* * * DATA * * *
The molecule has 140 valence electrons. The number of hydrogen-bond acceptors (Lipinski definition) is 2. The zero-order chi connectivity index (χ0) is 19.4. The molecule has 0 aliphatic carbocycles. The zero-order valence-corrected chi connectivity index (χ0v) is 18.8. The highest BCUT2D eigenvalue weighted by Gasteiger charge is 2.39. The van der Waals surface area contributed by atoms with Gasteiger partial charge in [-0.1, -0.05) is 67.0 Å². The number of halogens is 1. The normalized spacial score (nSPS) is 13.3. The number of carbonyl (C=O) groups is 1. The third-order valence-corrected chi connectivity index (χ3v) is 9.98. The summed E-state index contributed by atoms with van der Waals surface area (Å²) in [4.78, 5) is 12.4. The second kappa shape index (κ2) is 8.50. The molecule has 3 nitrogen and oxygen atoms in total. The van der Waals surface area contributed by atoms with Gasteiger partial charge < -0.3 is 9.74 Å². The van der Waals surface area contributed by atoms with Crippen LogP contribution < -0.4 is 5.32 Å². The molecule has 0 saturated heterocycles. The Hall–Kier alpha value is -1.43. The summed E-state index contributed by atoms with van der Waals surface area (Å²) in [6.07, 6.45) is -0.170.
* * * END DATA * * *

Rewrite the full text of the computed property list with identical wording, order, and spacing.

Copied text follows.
The molecule has 140 valence electrons. The number of hydrogen-bond acceptors (Lipinski definition) is 2. The zero-order chi connectivity index (χ0) is 19.4. The molecule has 0 aliphatic carbocycles. The zero-order valence-corrected chi connectivity index (χ0v) is 18.8. The highest BCUT2D eigenvalue weighted by Gasteiger charge is 2.39. The van der Waals surface area contributed by atoms with Gasteiger partial charge in [-0.1, -0.05) is 67.0 Å². The number of halogens is 1. The normalized spacial score (nSPS) is 13.3. The number of carbonyl (C=O) groups is 1. The third-order valence-corrected chi connectivity index (χ3v) is 9.98. The summed E-state index contributed by atoms with van der Waals surface area (Å²) in [4.78, 5) is 12.4. The second kappa shape index (κ2) is 8.50. The molecule has 3 nitrogen and oxygen atoms in total. The van der Waals surface area contributed by atoms with Gasteiger partial charge < -0.3 is 9.74 Å². The van der Waals surface area contributed by atoms with Crippen LogP contribution < -0.4 is 5.32 Å². The molecule has 0 saturated heterocycles. The Hall–Kier alpha value is -1.43. The summed E-state index contributed by atoms with van der Waals surface area (Å²) in [6.07, 6.45) is -0.170.